It’s a bit early for RAJAR to fully reflect Capital’s removal of local breakfast shows and replacement with Roman, Vick and Sonny, particularly as many of the stations are RAJAR’d over half or a full year. For anoraks rubbing their hands with glee, I’m afraid both the regular numbers and the forced three monthlies that the industry can see, doesn’t show any major changes or audience exodus.

The big changes last quarter was Chris Evans’ jump to Virgin and Zoe Ball’s new appointment at Radio 2. It was pretty good news for everyone – Evans launched with a psychologically important 1m listeners, and Zoe maintaining Evans’ high water mark.

This time around, well, the dust has settled, and it’s not great news for Radio 2, who have seen their reach drop quarter on quarter from 15.3m to 14.5m, their lowest headline figure since at least 2013. On breakfast its hit 8.2m (down from 9.0m in the previous quarter), the lowest figure for at least ten years.

But Zoe’s listeners haven’t disappeared off to Chris Evans, who increased his numbers, but only from 1.04m to 1.10m across the Virgin Radio network. Indeed, the main Virgin Radio’s growth from 1.3m to 1.5m shows how outside of Breakfast, listeners are joining the station.

Virgin Radio’s owners, the Wireless Group – a part of News UK – has seen, this quarter a transition from a mixed local and national broadcaster to a predominantly national group in the mainland UK, following the sale of their local stations to Bauer (CMA willing). They had around a million local listeners contributing 10m hours to the group, but post-sale the growth of their national stations has meant the group is now delivering its biggest ever audiences.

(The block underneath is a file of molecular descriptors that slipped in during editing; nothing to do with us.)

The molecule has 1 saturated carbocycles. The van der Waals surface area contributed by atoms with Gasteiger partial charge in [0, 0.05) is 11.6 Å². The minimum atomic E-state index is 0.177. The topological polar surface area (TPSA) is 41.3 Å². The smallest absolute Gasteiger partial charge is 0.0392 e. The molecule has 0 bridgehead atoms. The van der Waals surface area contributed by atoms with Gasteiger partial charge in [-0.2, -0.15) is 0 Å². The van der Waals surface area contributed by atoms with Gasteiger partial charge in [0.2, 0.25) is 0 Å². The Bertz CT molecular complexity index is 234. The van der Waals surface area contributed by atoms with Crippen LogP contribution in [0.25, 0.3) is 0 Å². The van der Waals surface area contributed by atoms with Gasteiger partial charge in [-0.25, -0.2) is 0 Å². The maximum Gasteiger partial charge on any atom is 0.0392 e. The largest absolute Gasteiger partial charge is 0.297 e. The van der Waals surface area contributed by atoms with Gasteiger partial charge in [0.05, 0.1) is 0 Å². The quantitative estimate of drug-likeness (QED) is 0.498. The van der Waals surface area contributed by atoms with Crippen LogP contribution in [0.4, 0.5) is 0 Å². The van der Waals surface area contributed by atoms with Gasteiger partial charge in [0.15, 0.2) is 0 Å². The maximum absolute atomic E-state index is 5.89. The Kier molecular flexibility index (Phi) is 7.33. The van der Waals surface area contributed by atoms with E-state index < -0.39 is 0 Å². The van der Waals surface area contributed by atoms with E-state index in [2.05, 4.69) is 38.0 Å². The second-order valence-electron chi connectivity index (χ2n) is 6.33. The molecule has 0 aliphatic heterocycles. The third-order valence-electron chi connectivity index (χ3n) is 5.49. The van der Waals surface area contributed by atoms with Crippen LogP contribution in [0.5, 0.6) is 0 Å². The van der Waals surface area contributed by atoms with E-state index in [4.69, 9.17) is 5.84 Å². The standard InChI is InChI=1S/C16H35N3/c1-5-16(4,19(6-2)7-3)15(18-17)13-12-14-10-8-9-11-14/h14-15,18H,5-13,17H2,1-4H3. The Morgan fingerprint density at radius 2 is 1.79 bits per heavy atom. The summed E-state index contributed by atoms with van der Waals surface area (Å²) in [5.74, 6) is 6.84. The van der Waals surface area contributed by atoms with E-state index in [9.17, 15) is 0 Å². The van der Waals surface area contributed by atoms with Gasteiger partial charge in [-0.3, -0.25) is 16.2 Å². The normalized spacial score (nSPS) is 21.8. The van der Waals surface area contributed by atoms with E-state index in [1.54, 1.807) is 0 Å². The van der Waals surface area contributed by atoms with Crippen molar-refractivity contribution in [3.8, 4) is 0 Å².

Whilst they go national, some operators are doubling down on local. Nation Broadcasting have picked up some more local stations as Bauer have disposed of some assets to smooth their regulatory glide path. It’s probably too early to see what Nation will do with KCFM, Breeze and Sam South Coast, but the news from their core local Welsh stations is less than optimal. Radio Carmarthenshire, Pembrokeshire, Ceredigion, Bridge and Swansea Bay have seen their reach and hours drop both quarter on quarter and year on year. Some precipitously.

As is often the case in Q2, digital radio listening has dropped back a little. It now deliver 56% of all radio listening, rather than 56.4% last quarter. Year on year though, it’s up from 50.2%.

It did make me look at the reach figures for digital radio though. 72% of radio listeners listen to analogue radio each week, but 74% of radio listeners choose digital. We are definitely in a post-analogue radio world now.

Post-Christmas we’ve also seen a change in digital radio consumption, with internet radio listening, something that’s always been a laggard, suddenly taking a up-swing. In Q4/2018 it accounted for a 9.4% share of listening, Q1/2019 saw it leap up to 11.0%, and now it’s up to 12.5%. It would be hard to disagree that this has been fuelled by the rise of smart speakers.

All this shows how the more competitive market is making all stations – big and small – think about how they communicate and compete.

Adam Bowie has more detail about individual station breakdowns.